Alec Chappell

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Following a flood of employment discrimination and retaliation cases, the United States Supreme Court in University of Texas Southwestern Medical Center v. Nassar announced that an employee alleging retaliation must prove that the employer's motive to retaliate constituted a "but for" cause of the actions adverse to the employee. In addition to creating an awkward and unprecedented union of employment law and traditional tort principles of causation,' this decision upended the conventional application of the framework set forth in McDonnell Douglas Corp. v. Green and left the lower courts to pick up the pieces. ...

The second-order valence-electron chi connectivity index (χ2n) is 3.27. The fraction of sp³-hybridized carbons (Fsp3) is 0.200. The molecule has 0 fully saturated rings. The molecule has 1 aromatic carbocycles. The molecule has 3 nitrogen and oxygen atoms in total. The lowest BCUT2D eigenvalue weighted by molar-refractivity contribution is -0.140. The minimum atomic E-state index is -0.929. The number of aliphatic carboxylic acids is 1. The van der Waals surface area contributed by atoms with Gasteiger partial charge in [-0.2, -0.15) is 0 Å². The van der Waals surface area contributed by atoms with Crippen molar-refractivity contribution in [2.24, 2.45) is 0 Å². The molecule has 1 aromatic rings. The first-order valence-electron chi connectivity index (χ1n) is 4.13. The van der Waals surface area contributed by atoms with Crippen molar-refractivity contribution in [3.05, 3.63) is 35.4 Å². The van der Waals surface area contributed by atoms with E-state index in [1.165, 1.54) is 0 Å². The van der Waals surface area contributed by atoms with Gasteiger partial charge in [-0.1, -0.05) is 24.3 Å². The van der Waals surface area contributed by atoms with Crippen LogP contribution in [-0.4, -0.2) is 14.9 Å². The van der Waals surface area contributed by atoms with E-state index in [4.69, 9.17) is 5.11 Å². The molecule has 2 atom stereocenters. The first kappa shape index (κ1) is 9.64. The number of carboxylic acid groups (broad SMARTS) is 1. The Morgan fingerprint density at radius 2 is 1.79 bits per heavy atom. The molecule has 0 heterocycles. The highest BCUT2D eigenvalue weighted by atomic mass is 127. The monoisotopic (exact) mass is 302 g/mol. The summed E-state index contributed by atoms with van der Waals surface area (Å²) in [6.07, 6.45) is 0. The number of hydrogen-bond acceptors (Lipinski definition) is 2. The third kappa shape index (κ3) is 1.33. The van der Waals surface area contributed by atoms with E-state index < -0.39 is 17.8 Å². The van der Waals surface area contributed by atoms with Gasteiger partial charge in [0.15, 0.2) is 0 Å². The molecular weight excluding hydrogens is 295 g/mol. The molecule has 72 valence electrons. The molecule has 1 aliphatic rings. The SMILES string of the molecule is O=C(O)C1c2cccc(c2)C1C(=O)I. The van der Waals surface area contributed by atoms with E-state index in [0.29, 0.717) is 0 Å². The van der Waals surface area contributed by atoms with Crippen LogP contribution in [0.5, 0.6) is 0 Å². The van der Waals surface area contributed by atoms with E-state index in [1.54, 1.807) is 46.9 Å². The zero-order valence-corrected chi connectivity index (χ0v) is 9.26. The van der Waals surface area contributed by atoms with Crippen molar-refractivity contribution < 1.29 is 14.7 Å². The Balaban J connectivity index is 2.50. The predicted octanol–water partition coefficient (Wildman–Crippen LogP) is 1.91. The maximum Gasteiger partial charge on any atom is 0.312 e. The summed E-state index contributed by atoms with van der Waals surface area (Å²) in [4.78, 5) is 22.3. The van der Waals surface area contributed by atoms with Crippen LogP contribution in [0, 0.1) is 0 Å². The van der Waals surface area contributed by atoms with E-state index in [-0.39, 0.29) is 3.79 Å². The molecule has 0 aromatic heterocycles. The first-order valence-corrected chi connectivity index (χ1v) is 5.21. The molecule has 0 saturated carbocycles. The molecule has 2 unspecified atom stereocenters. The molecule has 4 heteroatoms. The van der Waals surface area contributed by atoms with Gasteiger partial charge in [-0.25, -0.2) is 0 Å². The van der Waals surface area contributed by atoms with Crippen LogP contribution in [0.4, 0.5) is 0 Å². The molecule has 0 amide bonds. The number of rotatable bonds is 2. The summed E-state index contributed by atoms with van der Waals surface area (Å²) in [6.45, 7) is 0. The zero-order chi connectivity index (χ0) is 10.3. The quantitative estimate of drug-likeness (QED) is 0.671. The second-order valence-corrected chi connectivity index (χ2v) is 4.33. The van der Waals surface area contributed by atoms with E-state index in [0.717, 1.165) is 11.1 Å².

This Comment explores the responses to Nassar by the federal courts. After a brief survey of the holdings of the circuit courts of appeal, this Comment traces a development peculiar to the United States Court of Appeals for the Eleventh Circuit, which initially indicated that the burden properly belongs in the pretext stage. Subsequently, the Eleventh Circuit inexplicably reversed itself and now uniformly places the burden in the prima facie stage. Moreover, this pattern has almost exclusively unfolded in unpublished opinions, as federal courts, with a few exceptions, have demonstrated a curious reluctance to address the reasoning behind their decisions on this issue. After examining the best arguments put forward for each position, this Comment investigates the policy considerations underlying the debate and concludes that the Supreme Court should ultimately resolve the circuit split by requiring proof of causation in the pretext stage to effect the original purpose of McDonnell Douglas.